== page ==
On most modern PCs, you’ll encounter UEFI; however, if there are any doubts, this can be very simply checked.

Invoke the Run dialog (Win+R) and enter the command «msinfo32».
using the command msinfo32
When the System Information window appears, check the “BIOS Mode” entry.
If it says “Legacy,” this indicates the use of the outdated boot technology.
boot mode Legacy in bios

On the other hand, if you see “UEFI,” your system is already running the newer firmware interface.
boot mode uefi

Is it possible to update from BIOS to UEFI?

You cannot directly “update” from BIOS to UEFI as they are fundamentally different types of firmware. In some cases, it might be possible to switch from BIOS to UEFI. It’s important to understand that installing UEFI in place of BIOS is only possible if the appropriate firmware for your motherboard/notebook is available on the manufacturer’s website. If we’re talking about an inherently old PC, you won’t be able to switch from BIOS to UEFI simply because outdated hardware wouldn’t support the new standard. At the same time, UEFI is compatible with not the latest hardware too and provides Legacy emulation for old systems that need it.

How can I install UEFI instead of BIOS if my motherboard supports UEFI?

If your motherboard is already equipped with UEFI, but the default is BIOS compatibility mode (Legacy mode), then you can enable UEFI as follows:

  1. Enter the Firmware Interface

Restart your computer and, during the boot process, press the key that opens the firmware settings (commonly Delete, F2, F10, F12, or Esc).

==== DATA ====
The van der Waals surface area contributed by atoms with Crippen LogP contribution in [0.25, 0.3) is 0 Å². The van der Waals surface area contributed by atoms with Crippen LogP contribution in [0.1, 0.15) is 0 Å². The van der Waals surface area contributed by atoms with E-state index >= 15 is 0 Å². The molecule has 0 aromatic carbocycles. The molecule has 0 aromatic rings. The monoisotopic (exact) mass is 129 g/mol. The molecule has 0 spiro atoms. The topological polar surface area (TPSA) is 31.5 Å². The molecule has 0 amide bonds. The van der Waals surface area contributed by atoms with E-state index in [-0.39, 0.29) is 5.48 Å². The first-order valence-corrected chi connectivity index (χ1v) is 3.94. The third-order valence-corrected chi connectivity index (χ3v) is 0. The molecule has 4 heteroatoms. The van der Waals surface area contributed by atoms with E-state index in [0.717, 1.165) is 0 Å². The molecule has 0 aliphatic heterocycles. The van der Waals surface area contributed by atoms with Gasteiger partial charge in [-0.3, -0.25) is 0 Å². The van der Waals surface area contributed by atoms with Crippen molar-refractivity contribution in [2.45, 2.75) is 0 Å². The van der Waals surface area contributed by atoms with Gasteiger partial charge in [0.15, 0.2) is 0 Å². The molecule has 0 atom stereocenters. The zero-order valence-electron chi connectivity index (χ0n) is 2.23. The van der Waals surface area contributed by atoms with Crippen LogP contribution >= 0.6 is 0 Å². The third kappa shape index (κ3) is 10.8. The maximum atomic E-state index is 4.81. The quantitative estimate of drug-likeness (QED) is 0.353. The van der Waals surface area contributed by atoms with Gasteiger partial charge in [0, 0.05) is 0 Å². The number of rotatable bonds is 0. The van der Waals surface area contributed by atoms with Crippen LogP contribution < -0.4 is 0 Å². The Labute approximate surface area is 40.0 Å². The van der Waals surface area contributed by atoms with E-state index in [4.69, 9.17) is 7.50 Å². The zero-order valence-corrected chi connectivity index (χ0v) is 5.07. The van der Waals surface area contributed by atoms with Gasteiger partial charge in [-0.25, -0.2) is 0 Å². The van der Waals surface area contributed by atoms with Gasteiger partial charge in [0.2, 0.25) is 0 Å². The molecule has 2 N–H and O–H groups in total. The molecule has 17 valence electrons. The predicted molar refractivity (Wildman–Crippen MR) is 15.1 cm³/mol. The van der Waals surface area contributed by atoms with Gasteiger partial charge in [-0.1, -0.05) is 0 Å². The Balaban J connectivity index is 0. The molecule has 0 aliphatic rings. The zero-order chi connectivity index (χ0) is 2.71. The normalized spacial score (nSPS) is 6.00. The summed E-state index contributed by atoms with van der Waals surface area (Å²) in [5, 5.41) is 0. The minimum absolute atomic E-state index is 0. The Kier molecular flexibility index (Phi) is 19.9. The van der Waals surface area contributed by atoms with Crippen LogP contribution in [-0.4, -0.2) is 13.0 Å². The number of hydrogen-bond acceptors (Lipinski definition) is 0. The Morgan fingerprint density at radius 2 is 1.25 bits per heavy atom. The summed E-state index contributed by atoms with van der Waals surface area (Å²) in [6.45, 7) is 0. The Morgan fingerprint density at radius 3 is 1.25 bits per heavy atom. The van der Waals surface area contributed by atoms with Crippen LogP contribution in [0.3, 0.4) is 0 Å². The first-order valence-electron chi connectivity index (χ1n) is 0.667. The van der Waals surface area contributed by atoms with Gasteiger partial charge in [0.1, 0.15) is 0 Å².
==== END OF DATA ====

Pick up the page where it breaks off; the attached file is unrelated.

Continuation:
1. Locate the Boot Mode Settings

In the firmware settings menu, find the section related to the system’s boot options (usually under tabs like Boot, Security, or Advanced).

  1. Change Settings from Legacy to UEFI

Look for the Boot Mode option within the boot settings, where you can select UEFI instead of Legacy or BIOS.

  1. Disable CSM (Compatibility Support Module)

If a CSM option is available in the firmware, disable it to ensure the system fully transitions to UEFI without the old Legacy mode support.

  1. Save Changes

Save the settings and restart your computer (typically using the Save & Exit option or F10).

  1. Reinstall the Operating System (if necessary)

After enabling UEFI mode in the firmware, you may need to reinstall the operating system using media that supports UEFI (such as a USB flash drive formatted with GPT). This is because operating systems are installed differently under UEFI to work with the GPT partition table, rather than MBR.

Before you switch from BIOS settings to UEFI, ensure that you are prepared for the possibility of reinstalling the OS and that your data is backed up to an external medium to prevent data loss.

In what cases do you choose BIOS instead of UEFI?

One of the main reasons for opting for Basic Input/Output System instead of UEFI is that BIOS has better compatibility with a wider range of hardware and software. It has been around longer, so it has been more thoroughly tested and debugged.

Furthermore, BIOS is less resource-intensive compared to Unified Extensible Firmware Interface, making it a better choice for older or less powerful computers.

Despite the advantages of UEFI, many prominent programmers, including Linus Torvalds, the creator and lead developer of Linux, argue that UEFI introduces unnecessary complexity with its superfluous drivers, flexible and modular construction – aspects that, regardless, will not be utilized by operating systems.


Technologies are evolving rapidly, and the switch from BIOS to UEFI is an inevitable step. For a vast majority of PC users who are neither professionals nor enthusiasts, the shift from BIOS to UEFI went unnoticed, having no impact on their daily tasks. For specialists, working with UEFI has become more functional due to its extensive customization options, though the transition to the new system and the initial learning curve presented some challenges.